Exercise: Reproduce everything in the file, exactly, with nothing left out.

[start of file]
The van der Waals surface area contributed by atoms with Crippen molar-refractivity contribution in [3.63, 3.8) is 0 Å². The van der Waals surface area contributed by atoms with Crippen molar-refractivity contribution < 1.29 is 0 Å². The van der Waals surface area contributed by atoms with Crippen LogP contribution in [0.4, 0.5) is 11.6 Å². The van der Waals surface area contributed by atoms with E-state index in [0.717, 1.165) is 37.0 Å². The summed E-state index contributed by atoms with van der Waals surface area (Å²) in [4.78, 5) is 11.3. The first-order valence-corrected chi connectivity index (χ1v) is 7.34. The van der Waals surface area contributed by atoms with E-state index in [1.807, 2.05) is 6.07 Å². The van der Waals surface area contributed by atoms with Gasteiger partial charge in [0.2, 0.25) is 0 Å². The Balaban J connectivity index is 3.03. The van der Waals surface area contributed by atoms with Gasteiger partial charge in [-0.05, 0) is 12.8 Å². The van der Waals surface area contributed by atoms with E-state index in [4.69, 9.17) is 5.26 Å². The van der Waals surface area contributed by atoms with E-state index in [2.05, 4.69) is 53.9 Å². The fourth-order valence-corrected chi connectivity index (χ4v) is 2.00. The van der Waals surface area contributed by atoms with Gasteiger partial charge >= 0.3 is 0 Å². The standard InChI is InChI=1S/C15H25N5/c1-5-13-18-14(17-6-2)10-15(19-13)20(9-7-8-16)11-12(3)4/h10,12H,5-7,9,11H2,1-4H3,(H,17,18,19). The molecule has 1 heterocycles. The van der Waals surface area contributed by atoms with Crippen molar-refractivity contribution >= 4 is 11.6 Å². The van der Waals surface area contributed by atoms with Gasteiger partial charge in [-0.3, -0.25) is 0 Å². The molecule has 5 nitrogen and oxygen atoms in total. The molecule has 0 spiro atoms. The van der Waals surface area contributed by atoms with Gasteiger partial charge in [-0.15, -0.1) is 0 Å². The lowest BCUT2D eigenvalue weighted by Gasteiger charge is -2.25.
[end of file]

The van der Waals surface area contributed by atoms with Crippen molar-refractivity contribution in [3.63, 3.8) is 0 Å². The van der Waals surface area contributed by atoms with Crippen molar-refractivity contribution < 1.29 is 0 Å². The van der Waals surface area contributed by atoms with Crippen LogP contribution in [0.4, 0.5) is 11.6 Å². The van der Waals surface area contributed by atoms with E-state index in [0.717, 1.165) is 37.0 Å². The summed E-state index contributed by atoms with van der Waals surface area (Å²) in [4.78, 5) is 11.3. The first-order valence-corrected chi connectivity index (χ1v) is 7.34. The van der Waals surface area contributed by atoms with E-state index in [1.807, 2.05) is 6.07 Å². The van der Waals surface area contributed by atoms with Gasteiger partial charge in [0.2, 0.25) is 0 Å². The Balaban J connectivity index is 3.03. The van der Waals surface area contributed by atoms with Gasteiger partial charge in [-0.05, 0) is 12.8 Å². The van der Waals surface area contributed by atoms with E-state index in [4.69, 9.17) is 5.26 Å². The van der Waals surface area contributed by atoms with E-state index in [2.05, 4.69) is 53.9 Å². The fourth-order valence-corrected chi connectivity index (χ4v) is 2.00. The van der Waals surface area contributed by atoms with Gasteiger partial charge >= 0.3 is 0 Å². The standard InChI is InChI=1S/C15H25N5/c1-5-13-18-14(17-6-2)10-15(19-13)20(9-7-8-16)11-12(3)4/h10,12H,5-7,9,11H2,1-4H3,(H,17,18,19). The molecule has 1 heterocycles. The van der Waals surface area contributed by atoms with Crippen molar-refractivity contribution >= 4 is 11.6 Å². The van der Waals surface area contributed by atoms with Gasteiger partial charge in [-0.3, -0.25) is 0 Å². The molecule has 5 nitrogen and oxygen atoms in total. The molecule has 0 spiro atoms. The van der Waals surface area contributed by atoms with Gasteiger partial charge in [-0.15, -0.1) is 0 Å². The lowest BCUT2D eigenvalue weighted by Gasteiger charge is -2.25.